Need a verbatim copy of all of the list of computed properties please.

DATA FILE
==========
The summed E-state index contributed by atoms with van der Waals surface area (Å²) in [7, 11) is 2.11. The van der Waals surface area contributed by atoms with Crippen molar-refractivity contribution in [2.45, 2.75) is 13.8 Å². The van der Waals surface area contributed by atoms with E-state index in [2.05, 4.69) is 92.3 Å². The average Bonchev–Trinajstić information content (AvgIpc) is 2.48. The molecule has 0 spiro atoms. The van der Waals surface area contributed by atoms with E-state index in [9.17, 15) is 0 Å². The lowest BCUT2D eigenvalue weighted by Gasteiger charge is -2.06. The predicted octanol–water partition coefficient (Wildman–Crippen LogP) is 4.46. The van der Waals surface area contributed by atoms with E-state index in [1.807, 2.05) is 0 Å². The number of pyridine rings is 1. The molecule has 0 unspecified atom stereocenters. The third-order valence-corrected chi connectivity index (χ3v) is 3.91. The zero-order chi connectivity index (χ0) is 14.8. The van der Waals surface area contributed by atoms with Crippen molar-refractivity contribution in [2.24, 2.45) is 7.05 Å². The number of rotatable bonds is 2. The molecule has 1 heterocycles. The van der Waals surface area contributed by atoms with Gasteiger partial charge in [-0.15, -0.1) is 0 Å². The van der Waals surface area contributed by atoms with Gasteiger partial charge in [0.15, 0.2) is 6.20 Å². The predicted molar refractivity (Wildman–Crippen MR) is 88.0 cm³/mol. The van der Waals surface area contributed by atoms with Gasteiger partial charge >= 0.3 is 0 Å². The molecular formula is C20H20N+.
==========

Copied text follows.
The summed E-state index contributed by atoms with van der Waals surface area (Å²) in [7, 11) is 2.11. The van der Waals surface area contributed by atoms with Crippen molar-refractivity contribution in [2.45, 2.75) is 13.8 Å². The van der Waals surface area contributed by atoms with E-state index in [2.05, 4.69) is 92.3 Å². The average Bonchev–Trinajstić information content (AvgIpc) is 2.48. The molecule has 0 spiro atoms. The van der Waals surface area contributed by atoms with E-state index in [9.17, 15) is 0 Å². The lowest BCUT2D eigenvalue weighted by Gasteiger charge is -2.06. The predicted octanol–water partition coefficient (Wildman–Crippen LogP) is 4.46. The van der Waals surface area contributed by atoms with E-state index in [1.807, 2.05) is 0 Å². The number of pyridine rings is 1. The molecule has 0 unspecified atom stereocenters. The third-order valence-corrected chi connectivity index (χ3v) is 3.91. The zero-order chi connectivity index (χ0) is 14.8. The van der Waals surface area contributed by atoms with Crippen molar-refractivity contribution in [2.24, 2.45) is 7.05 Å². The number of rotatable bonds is 2. The molecule has 1 heterocycles. The van der Waals surface area contributed by atoms with Gasteiger partial charge in [-0.15, -0.1) is 0 Å². The van der Waals surface area contributed by atoms with Gasteiger partial charge in [0.15, 0.2) is 6.20 Å². The predicted molar refractivity (Wildman–Crippen MR) is 88.0 cm³/mol. The van der Waals surface area contributed by atoms with Gasteiger partial charge >= 0.3 is 0 Å². The molecular formula is C20H20N+.